If you have recently suffered a wrist fracture, you may be wondering how it will be treated. A wrist fracture can be a very serious injury, and it is important to seek medical attention right away. In this article, we will discuss the various treatment options that are available for a wrist fracture. We will also provide some tips on how to reduce the risk of suffering a wrist fracture in the future.
What is a Wrist Fracture?
A wrist fracture is a break in one or more of the bones in your wrist. It can happen when you fall, land on your hand, or put too much pressure on your wrist. Symptoms include pain, swelling, and difficulty moving your wrist. You may also hear a popping noise when the break happens.
Wrist Fracture Causes
A wrist fracture can be caused by a number of things, such as a fall, car accident, or sports injury. In many cases, the cause is not clear. However, some factors that may increase the risk of wrist fractures include:
- participating in contact sports
- having osteoporosis
- taking long term corticosteroids medication that increases the risk of bone fractures
- drinking excessive alcohol
- smoking cigarettes
Risks and Complications of a Wrist Fracture
Though most wrist fractures heal without any problems, there are some potential risks and complications that can occur. These include:
- delayed healing
- nonunion (incomplete healing)
- malunion (improper healing)
- blood clots
- Infection at the site of the fracture
- Bleeding into and around the joint
- Nerve damage
- Joint stiffness
- Reduced range of motion in the joint
- Loss of strength in the hand or arm
- Arthritis later in life
Wrist Fracture Diagnosis
There are several ways to diagnose a wrist fracture. Your doctor will likely perform a physical examination and order an X-ray to determine the extent of the fracture. Other tests, such as a CT scan or MRI, may be necessary to identify any associated injuries, such as ligament tears.
Wrist Fracture Medications
There are several medications that may be prescribed for a wrist fracture. These include:
- pain relievers
- anti-inflammatory drugs
- corticosteroid injections
- platelet-rich plasma injections
- steroid injections
If you are prescribed medication, be sure to follow your doctor’s instructions carefully.
Wrist Fracture Surgery
Although most wrist fractures can be treated with immobilization, some may require surgery. This is typically the case if the bones are severely displaced or there is significant damage to the surrounding ligaments and tendons. Surgery may involve the use of screws, plates, or wires to hold the bones in place while they heal.
Therapy is key to fracture recovery. Physical therapy is one of the most important aspects of a wrist fracture rehabilitation program. A physical therapist can help you regain range of motion, strength, and dexterity in the injured wrist. They may also recommend exercises that can be done at home to help with healing.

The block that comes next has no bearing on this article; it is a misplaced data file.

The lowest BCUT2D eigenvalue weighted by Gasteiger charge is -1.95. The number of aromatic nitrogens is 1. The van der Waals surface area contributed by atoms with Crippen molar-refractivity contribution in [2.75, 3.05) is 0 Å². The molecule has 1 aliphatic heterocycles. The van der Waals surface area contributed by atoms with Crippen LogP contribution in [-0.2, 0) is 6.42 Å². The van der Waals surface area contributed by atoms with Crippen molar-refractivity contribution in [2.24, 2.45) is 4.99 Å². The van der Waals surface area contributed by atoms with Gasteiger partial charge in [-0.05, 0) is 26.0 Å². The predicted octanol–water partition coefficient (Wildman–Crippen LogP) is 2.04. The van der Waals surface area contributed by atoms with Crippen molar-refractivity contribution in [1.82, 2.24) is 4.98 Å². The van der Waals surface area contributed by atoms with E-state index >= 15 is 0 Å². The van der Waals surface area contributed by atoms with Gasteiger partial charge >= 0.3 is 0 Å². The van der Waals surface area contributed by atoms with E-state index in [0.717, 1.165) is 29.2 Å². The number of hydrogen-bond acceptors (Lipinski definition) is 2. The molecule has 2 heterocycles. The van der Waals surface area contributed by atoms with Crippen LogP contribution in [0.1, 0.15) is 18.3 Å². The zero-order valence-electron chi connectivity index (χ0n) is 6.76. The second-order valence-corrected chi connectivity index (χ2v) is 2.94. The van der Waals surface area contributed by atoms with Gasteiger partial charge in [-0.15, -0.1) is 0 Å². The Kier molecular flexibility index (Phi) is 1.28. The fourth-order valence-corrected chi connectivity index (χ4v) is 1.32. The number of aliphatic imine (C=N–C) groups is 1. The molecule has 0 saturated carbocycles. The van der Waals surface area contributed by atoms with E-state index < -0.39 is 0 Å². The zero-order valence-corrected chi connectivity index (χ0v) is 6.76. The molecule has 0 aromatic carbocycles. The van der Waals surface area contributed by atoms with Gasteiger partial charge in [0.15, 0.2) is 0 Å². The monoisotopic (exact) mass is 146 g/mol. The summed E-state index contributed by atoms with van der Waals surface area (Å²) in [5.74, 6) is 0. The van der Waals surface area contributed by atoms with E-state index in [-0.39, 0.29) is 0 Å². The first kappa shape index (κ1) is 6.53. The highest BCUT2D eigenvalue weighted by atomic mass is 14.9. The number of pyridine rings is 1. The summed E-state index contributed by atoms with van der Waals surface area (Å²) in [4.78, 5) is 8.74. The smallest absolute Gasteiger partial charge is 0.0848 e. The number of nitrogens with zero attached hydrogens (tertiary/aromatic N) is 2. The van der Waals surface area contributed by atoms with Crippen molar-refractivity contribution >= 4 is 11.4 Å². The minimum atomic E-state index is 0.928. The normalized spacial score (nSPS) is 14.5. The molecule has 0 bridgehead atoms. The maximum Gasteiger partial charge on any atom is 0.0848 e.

If you have a wrist fracture, be sure to follow your doctor’s instructions carefully. With diligent rehabilitation, you can expect a full recovery and return to your normal activities.
If a fracture is unstable, meaning that the bones are moving out of place, the doctor will likely immobilize the joint with a splint or cast. This will keep the bones in place and help them to heal properly.
Wrist Fracture Recovery
The recovery time for a wrist fracture will vary depending on the severity of the fracture and the type of treatment received. In general, however, you can expect to be healing for at least six to eight weeks. During this time, you will likely need to avoid activities that put stress on the wrist. Once your doctor gives the go-ahead, you can slowly begin to resume your regular activities. Be sure to discuss any restrictions with your doctor before starting back.
Wrist fractures can be a common injury, especially among athletes. If you think you may have injured your wrist, be sure to see a doctor for diagnosis and treatment.
Can a wrist fracture be prevented?
There is no sure way to prevent a wrist fracture, but you can take some steps to reduce your risk. Make sure to wear protective gear when playing sports or engaging in other activities that may put you at risk for a fall. Also, be careful when getting out of bed or up from a chair – make sure to use your arms and not your hands to help you up. If you have any questions about how to protect your wrist, speak with your doctor.
If you have suffered a wrist fracture, contact The Orthopaedic & Pain Practice for information on how best to treat your wrist fracture. They specialize in treating fractures and other orthopaedic injuries and can help you get started on your road to recovery. They will work with you to develop a treatment plan that meets your individual needs.
The next time you experience pain, whether it’s short-term or chronic, don’t hesitate to try some of the techniques we’ve shared in this article. We hope you learned something new and will feel better equipped to handle your pain. Please share it with your friends and family and follow us on Google News for more good news on how to relieve your pain.